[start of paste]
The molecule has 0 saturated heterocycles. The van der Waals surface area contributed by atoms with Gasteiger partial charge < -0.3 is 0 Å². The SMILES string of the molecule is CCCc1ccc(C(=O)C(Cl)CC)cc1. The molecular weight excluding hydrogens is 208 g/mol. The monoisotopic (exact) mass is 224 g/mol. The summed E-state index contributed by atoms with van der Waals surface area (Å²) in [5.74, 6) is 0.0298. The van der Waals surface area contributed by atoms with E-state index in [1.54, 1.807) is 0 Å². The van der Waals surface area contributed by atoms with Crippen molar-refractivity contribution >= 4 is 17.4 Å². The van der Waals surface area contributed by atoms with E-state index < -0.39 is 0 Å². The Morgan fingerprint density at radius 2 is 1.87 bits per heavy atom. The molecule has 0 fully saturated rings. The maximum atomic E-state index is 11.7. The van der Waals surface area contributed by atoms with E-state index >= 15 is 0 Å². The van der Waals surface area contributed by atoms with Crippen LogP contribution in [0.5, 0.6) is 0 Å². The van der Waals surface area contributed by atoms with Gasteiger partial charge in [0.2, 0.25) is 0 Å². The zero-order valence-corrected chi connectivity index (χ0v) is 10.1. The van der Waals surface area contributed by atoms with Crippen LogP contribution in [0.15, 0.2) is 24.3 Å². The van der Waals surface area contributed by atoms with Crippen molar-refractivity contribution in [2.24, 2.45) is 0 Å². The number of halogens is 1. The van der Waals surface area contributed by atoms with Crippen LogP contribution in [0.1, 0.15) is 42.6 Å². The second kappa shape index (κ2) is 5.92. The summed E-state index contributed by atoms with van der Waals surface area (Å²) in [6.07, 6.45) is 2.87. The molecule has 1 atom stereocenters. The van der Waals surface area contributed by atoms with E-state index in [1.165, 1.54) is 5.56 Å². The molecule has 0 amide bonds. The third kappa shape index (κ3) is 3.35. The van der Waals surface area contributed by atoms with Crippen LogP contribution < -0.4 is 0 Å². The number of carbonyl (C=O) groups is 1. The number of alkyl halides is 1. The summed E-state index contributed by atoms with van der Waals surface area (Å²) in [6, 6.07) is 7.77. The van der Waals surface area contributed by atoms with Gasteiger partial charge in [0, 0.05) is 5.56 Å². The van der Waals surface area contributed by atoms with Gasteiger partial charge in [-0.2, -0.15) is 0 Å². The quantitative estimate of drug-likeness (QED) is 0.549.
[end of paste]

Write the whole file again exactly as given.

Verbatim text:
The molecule has 0 saturated heterocycles. The van der Waals surface area contributed by atoms with Gasteiger partial charge < -0.3 is 0 Å². The SMILES string of the molecule is CCCc1ccc(C(=O)C(Cl)CC)cc1. The molecular weight excluding hydrogens is 208 g/mol. The monoisotopic (exact) mass is 224 g/mol. The summed E-state index contributed by atoms with van der Waals surface area (Å²) in [5.74, 6) is 0.0298. The van der Waals surface area contributed by atoms with E-state index in [1.54, 1.807) is 0 Å². The van der Waals surface area contributed by atoms with Crippen molar-refractivity contribution >= 4 is 17.4 Å². The van der Waals surface area contributed by atoms with E-state index < -0.39 is 0 Å². The Morgan fingerprint density at radius 2 is 1.87 bits per heavy atom. The molecule has 0 fully saturated rings. The maximum atomic E-state index is 11.7. The van der Waals surface area contributed by atoms with E-state index >= 15 is 0 Å². The van der Waals surface area contributed by atoms with Crippen LogP contribution in [0.5, 0.6) is 0 Å². The van der Waals surface area contributed by atoms with Gasteiger partial charge in [0.2, 0.25) is 0 Å². The zero-order valence-corrected chi connectivity index (χ0v) is 10.1. The van der Waals surface area contributed by atoms with Crippen LogP contribution in [0.15, 0.2) is 24.3 Å². The van der Waals surface area contributed by atoms with Crippen molar-refractivity contribution in [2.24, 2.45) is 0 Å². The number of halogens is 1. The van der Waals surface area contributed by atoms with Crippen LogP contribution in [0.1, 0.15) is 42.6 Å². The second kappa shape index (κ2) is 5.92. The summed E-state index contributed by atoms with van der Waals surface area (Å²) in [6.07, 6.45) is 2.87. The molecule has 1 atom stereocenters. The van der Waals surface area contributed by atoms with E-state index in [1.165, 1.54) is 5.56 Å². The molecule has 0 amide bonds. The third kappa shape index (κ3) is 3.35. The van der Waals surface area contributed by atoms with Crippen LogP contribution < -0.4 is 0 Å². The number of carbonyl (C=O) groups is 1. The number of alkyl halides is 1. The summed E-state index contributed by atoms with van der Waals surface area (Å²) in [6, 6.07) is 7.77. The van der Waals surface area contributed by atoms with Gasteiger partial charge in [0, 0.05) is 5.56 Å². The van der Waals surface area contributed by atoms with Gasteiger partial charge in [-0.2, -0.15) is 0 Å². The quantitative estimate of drug-likeness (QED) is 0.549.